May 20, 2019

Seeing green shoots in green investing

Dion Rabouin, author of Markets
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Data: Fannie Mae, Bloomberg, NEF, Institute of International Finance; Chart: Axios Visuals

Investment in green assets — securities developed for climate and environmental projects — remains small, but growth is starting to pick up significantly, data from the Institute of International Finance shows.

The big picture: While their asset volumes are still marginal compared to traditional U.S. mortgage-backed securities (which have averaged over $1.5 trillion annually in recent years) IIF notes that green MBS volumes have grown from a trickle of some $6 million per year 2012–2015 to much more substantial issuance. In 2017 and 2018, green MBS issuance averaged $28.8 billion a year.

  • The total has now exceeded $55 billion, with the overwhelming majority issued by the government mortgage giant Fannie Mae.

What it means: Asset-backed securities (ABS) are groups of mortgages, credit card loans or other typically illiquid assets pooled together and sold as one security. Green ABS are all related to low-carbon assets like solar-powered systems or real estate loans in which the proceeds are used to finance green projects.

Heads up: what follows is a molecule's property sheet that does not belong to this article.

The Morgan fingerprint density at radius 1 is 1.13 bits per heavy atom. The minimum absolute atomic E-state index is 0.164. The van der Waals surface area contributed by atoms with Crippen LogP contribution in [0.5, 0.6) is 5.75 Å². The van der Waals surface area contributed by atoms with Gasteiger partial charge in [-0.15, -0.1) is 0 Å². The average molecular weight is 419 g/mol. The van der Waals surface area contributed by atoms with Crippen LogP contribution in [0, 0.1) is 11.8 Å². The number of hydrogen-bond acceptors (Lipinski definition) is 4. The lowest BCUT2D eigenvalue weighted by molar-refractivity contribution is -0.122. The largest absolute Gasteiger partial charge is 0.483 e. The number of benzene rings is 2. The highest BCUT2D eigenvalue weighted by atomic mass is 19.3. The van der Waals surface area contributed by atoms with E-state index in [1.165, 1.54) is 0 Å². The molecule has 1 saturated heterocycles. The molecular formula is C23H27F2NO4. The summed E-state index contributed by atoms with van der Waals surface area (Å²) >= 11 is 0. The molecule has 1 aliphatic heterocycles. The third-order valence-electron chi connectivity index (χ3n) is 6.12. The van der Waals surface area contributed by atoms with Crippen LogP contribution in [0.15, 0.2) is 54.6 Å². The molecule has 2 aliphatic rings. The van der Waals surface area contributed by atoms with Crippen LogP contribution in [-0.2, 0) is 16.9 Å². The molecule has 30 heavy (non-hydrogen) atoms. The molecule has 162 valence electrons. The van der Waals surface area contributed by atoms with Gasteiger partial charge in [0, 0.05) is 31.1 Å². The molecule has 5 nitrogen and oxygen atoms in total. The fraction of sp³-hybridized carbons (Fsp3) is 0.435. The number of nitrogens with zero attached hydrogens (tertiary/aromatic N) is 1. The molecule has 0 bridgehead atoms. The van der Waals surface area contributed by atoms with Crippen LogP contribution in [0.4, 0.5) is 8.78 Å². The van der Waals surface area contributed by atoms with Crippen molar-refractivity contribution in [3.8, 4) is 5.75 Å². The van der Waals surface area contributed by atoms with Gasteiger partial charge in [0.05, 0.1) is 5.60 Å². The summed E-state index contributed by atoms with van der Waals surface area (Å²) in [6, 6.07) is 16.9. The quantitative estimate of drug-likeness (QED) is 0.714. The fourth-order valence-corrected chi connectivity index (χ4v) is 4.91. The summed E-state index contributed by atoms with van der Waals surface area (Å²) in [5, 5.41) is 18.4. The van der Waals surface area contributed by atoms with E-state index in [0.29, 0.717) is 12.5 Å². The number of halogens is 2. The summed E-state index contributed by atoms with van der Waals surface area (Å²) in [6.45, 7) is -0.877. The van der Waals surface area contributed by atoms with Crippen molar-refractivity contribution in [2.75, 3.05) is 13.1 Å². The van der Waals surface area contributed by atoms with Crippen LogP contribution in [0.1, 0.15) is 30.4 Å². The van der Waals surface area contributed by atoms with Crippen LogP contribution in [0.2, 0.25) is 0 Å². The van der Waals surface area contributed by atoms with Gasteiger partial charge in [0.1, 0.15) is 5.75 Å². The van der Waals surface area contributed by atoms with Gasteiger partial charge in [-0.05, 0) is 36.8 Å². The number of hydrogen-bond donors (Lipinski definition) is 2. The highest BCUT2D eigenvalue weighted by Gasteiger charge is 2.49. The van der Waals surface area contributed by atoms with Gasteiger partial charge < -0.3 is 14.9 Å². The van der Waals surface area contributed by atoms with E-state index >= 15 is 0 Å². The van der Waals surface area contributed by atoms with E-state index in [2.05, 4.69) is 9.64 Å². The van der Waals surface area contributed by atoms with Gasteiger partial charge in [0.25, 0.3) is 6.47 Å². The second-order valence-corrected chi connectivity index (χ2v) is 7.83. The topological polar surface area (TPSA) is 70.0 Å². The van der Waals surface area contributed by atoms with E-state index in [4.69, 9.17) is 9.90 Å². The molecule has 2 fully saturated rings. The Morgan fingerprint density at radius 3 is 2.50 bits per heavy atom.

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Police officer in George Floyd killing arrested

A protester with a sign with George Floyd's last words. Photo: Stephen Maturen/Getty Images

Derek Chauvin, the Minneapolis police officer involved in the killing of George Floyd, was taken into custody Friday by Minnesota's Bureau of Criminal Apprehension, according to the Star Tribune's Briana Bierschbach.

The state of play: Minnesota Department of Public Safety Commissioner John Harrington said that there was no additional charging information yet, as that decision is in the jurisdiction of the Hennepin County Attorney's Office.

This is a breaking news story and will be updated.

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Illustration: Sarah Grillo/Axios

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Illustration: Sarah Grillo/Axios

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